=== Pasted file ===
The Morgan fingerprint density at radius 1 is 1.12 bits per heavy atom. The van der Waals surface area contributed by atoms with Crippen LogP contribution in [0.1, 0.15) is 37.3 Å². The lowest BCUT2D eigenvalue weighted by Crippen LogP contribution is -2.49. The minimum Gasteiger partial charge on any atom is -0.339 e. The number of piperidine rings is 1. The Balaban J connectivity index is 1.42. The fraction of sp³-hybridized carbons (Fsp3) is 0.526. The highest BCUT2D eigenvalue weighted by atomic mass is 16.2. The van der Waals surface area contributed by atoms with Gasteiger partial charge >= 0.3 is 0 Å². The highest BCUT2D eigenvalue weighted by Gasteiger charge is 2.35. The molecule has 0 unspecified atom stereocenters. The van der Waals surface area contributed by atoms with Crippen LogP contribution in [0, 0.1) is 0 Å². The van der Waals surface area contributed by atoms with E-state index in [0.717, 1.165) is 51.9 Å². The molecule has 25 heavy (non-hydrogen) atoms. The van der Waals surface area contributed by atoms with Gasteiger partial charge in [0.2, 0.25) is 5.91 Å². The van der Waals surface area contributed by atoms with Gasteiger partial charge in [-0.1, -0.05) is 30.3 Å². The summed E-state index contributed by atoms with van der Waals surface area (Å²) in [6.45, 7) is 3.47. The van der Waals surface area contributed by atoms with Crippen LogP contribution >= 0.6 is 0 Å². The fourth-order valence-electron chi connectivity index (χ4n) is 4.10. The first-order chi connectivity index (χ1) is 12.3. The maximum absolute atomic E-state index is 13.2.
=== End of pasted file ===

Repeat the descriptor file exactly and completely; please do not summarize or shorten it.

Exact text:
The Morgan fingerprint density at radius 1 is 1.12 bits per heavy atom. The van der Waals surface area contributed by atoms with Crippen LogP contribution in [0.1, 0.15) is 37.3 Å². The lowest BCUT2D eigenvalue weighted by Crippen LogP contribution is -2.49. The minimum Gasteiger partial charge on any atom is -0.339 e. The number of piperidine rings is 1. The Balaban J connectivity index is 1.42. The fraction of sp³-hybridized carbons (Fsp3) is 0.526. The highest BCUT2D eigenvalue weighted by atomic mass is 16.2. The van der Waals surface area contributed by atoms with Gasteiger partial charge >= 0.3 is 0 Å². The highest BCUT2D eigenvalue weighted by Gasteiger charge is 2.35. The molecule has 0 unspecified atom stereocenters. The van der Waals surface area contributed by atoms with Crippen LogP contribution in [0, 0.1) is 0 Å². The van der Waals surface area contributed by atoms with E-state index in [0.717, 1.165) is 51.9 Å². The molecule has 25 heavy (non-hydrogen) atoms. The van der Waals surface area contributed by atoms with Gasteiger partial charge in [0.2, 0.25) is 5.91 Å². The van der Waals surface area contributed by atoms with Gasteiger partial charge in [-0.1, -0.05) is 30.3 Å². The summed E-state index contributed by atoms with van der Waals surface area (Å²) in [6.45, 7) is 3.47. The van der Waals surface area contributed by atoms with Crippen LogP contribution >= 0.6 is 0 Å². The fourth-order valence-electron chi connectivity index (χ4n) is 4.10. The first-order chi connectivity index (χ1) is 12.3. The maximum absolute atomic E-state index is 13.2.